Politics & Government

House passes ethics bill after deleting one key section

House Majority Leader Eric Cantor, R-Va.
House Majority Leader Eric Cantor, R-Va. Chuck Kennedy / MCT

WASHINGTON — The House of Representatives overwhelmingly approved a bill Thursday to curb insider trading by members of Congress and the executive branch, but not without the usual political acrimony that’s become a staple of Capitol Hill.

The Stop Trading on Congressional Knowledge (STOCK) Act breezed through the House on a 417-2 vote, with Reps. John Campbell, R-Calif., and Rob Woodall, R-Ga., casting the dissenting votes.

But some lawmakers from both parties grumbled about what wasn’t in the bill designed to prevent House members, senators, senior congressional staffers and senior administration officials from trading stocks based on information they obtain during the course of their work.

“I voted for it. I like it, but I don’t,” huffed Rep. Stephen Cohen, D-Tenn. “It’s STOCK Act Lite. It’s better than nothing, but they sold it short.”

The bill was similar to one the Senate passed last week. But House Majority Leader Eric Cantor, R-Va., stripped out a key provision that would have required people who collect so-called political intelligence _ government information that can impact markets and stock prices _ and sell it to Wall Street or Washington’s K Street lobbyists to register in a fashion similar to how lobbyists do.

“I am grumpy,” said Rep. Louise Slaughter of New York, the ranking Democrat on the House Rules Committee. She’s pressed Congress for years to do something about insider trading and authored her own version of the STOCK Act that had nearly 300 co-sponsors.

“This is really a ridiculous farce, no question about it. This (political intelligence) is an industry that makes $400 million, and as far as we know it could be much, much more. Why can’t they be as regulated as regular lobbyists?” Slaughter said.

Cantor defended his decision and contended that other alterations made to the bill, which were done in private, actually made it stronger.

“I think it is a provision that raises an awful lot of questions,” Cantor said of the scrapped political intelligence provision. “I think there’s a lot of discussion and debate about who and what would qualify and fall under the suggested language that came from the Senate.”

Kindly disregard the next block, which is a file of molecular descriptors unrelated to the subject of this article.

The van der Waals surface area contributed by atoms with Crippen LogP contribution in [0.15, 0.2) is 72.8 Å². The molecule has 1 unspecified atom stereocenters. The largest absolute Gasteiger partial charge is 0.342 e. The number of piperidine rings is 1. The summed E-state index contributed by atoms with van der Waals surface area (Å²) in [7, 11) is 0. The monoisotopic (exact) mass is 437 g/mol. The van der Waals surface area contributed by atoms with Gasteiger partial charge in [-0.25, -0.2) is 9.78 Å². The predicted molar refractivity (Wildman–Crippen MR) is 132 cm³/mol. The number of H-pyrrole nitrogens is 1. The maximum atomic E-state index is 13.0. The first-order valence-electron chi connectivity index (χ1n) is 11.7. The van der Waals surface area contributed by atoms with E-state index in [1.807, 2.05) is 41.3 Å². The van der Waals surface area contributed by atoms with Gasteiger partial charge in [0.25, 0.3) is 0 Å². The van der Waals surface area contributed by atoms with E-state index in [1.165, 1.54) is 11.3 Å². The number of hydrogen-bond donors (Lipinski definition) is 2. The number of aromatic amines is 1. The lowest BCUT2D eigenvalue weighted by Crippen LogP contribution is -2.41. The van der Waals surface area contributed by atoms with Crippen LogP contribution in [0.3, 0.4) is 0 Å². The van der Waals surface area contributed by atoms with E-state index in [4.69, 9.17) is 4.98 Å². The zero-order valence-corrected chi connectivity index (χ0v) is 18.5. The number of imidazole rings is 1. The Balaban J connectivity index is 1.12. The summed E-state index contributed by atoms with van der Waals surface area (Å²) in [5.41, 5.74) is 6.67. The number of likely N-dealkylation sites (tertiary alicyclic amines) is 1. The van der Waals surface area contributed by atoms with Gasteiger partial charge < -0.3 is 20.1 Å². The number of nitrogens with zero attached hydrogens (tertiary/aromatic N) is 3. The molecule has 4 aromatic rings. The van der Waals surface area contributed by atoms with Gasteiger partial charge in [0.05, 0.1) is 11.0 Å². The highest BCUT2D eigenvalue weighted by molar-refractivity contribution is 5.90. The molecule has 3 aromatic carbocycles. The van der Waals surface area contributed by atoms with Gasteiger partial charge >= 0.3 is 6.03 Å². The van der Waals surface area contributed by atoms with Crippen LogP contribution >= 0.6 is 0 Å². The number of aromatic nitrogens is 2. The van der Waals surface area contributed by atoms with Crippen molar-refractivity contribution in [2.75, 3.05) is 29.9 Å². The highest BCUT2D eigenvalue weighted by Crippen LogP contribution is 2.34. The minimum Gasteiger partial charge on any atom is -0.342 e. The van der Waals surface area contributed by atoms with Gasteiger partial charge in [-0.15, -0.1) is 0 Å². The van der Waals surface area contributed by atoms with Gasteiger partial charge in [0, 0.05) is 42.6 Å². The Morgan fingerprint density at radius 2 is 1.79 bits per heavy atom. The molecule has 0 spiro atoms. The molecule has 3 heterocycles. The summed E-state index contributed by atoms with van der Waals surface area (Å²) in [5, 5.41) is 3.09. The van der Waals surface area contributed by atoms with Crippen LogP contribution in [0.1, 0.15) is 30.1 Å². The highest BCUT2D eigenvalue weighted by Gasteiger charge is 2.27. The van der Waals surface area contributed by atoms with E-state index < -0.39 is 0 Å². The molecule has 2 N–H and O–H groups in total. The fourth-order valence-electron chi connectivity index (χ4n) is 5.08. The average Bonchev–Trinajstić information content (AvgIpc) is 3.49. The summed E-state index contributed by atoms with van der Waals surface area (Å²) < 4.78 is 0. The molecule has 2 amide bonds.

Cantor added: “The political intelligence piece is outside of this body, and we’re talking about us and the perception that has gathered around our conduct.”

Some House members agreed with Cantor. Rep. Allen West, R-Fla., said the political intelligence language in the Senate bill is too broad.

“We’ve got to do something. This is about our integrity, our character,” West said. “We’ve got to police ourselves.”

Still, Cantor’s action left Sen. Charles Grassley, R-Iowa, a member of the Senate Finance Committee, angry enough to publicly criticize the Republican-controlled House.

“It’s astonishing and extremely disappointing that the House would fulfill Wall Street’s wishes by killing this provision,” Grassley said in a statement Wednesday. “If Congress delays action, the political intelligence industry will stay in the shadows, just the way Wall Street likes it.”

Democrats pounced on Grassley’s statement. Slaughter vowed to get the provision re-inserted if House and Senate conferees meet to resolve differences between the two bills.

House Minority Leader Nancy Pelosi, D-Calif., said, “Senator Grassley’s remarks are stunning, and a stunning indictment of the House Republicans.”

But in an election year in which Congress’ approval ratings are in the low teens, lawmakers readily voted for the Cantor-authored legislation, anxious to prove to voters that they can be tough on themselves.

House and Senate members received extra motivation following a CBS “60 Minutes” segment that suggested that lawmakers and their families may have financially benefitted by making investments not broadly known to the public.

Pelosi voted for the bill, even though it included a provision that was a dig aimed directly at her. The so-called “Pelosi Provision” bans lawmakers from using their position to get special access to initial public offerings of stock, or IPOs.

The provision was added after “60 Minutes” questioned whether Pelosi and her husband benefited from an IPO from Visa in 2008 about the same time Congress was considering new regulations for the credit card industry.

Pelosi said she and her husband did nothing wrong and their investment had no connection to the bill.


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